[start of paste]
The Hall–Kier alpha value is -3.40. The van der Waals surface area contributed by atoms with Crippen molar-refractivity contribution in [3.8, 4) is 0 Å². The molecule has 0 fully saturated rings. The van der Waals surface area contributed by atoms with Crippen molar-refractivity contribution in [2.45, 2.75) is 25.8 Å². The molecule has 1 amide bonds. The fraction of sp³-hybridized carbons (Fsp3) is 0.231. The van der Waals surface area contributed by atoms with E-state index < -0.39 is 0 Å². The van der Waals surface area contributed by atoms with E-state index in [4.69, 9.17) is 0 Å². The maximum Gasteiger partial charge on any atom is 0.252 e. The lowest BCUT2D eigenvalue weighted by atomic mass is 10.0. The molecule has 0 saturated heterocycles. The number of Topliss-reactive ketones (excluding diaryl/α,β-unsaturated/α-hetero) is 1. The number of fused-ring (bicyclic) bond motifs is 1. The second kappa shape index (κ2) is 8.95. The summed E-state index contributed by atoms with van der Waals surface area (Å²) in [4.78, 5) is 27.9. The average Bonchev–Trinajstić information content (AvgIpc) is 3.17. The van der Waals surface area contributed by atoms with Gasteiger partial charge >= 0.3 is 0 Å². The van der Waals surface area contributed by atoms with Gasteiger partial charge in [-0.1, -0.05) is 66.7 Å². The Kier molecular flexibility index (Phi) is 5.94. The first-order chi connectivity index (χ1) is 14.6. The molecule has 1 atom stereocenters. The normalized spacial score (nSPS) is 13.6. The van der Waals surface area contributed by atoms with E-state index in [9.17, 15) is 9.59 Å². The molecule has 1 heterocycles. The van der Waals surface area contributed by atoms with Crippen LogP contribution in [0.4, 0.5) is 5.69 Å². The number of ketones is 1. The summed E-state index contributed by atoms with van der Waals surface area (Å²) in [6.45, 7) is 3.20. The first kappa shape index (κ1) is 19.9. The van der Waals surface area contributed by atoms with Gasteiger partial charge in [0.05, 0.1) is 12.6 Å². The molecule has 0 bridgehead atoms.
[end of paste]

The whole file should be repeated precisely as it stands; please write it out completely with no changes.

The Hall–Kier alpha value is -3.40. The van der Waals surface area contributed by atoms with Crippen molar-refractivity contribution in [3.8, 4) is 0 Å². The molecule has 0 fully saturated rings. The van der Waals surface area contributed by atoms with Crippen molar-refractivity contribution in [2.45, 2.75) is 25.8 Å². The molecule has 1 amide bonds. The fraction of sp³-hybridized carbons (Fsp3) is 0.231. The van der Waals surface area contributed by atoms with E-state index < -0.39 is 0 Å². The van der Waals surface area contributed by atoms with E-state index in [4.69, 9.17) is 0 Å². The maximum Gasteiger partial charge on any atom is 0.252 e. The lowest BCUT2D eigenvalue weighted by atomic mass is 10.0. The molecule has 0 saturated heterocycles. The number of Topliss-reactive ketones (excluding diaryl/α,β-unsaturated/α-hetero) is 1. The number of fused-ring (bicyclic) bond motifs is 1. The second kappa shape index (κ2) is 8.95. The summed E-state index contributed by atoms with van der Waals surface area (Å²) in [4.78, 5) is 27.9. The average Bonchev–Trinajstić information content (AvgIpc) is 3.17. The van der Waals surface area contributed by atoms with Gasteiger partial charge >= 0.3 is 0 Å². The van der Waals surface area contributed by atoms with Gasteiger partial charge in [-0.1, -0.05) is 66.7 Å². The Kier molecular flexibility index (Phi) is 5.94. The first-order chi connectivity index (χ1) is 14.6. The molecule has 1 atom stereocenters. The normalized spacial score (nSPS) is 13.6. The van der Waals surface area contributed by atoms with E-state index in [9.17, 15) is 9.59 Å². The molecule has 1 heterocycles. The van der Waals surface area contributed by atoms with Crippen LogP contribution in [0.4, 0.5) is 5.69 Å². The number of ketones is 1. The summed E-state index contributed by atoms with van der Waals surface area (Å²) in [6.45, 7) is 3.20. The first kappa shape index (κ1) is 19.9. The van der Waals surface area contributed by atoms with Gasteiger partial charge in [0.05, 0.1) is 12.6 Å². The molecule has 0 bridgehead atoms.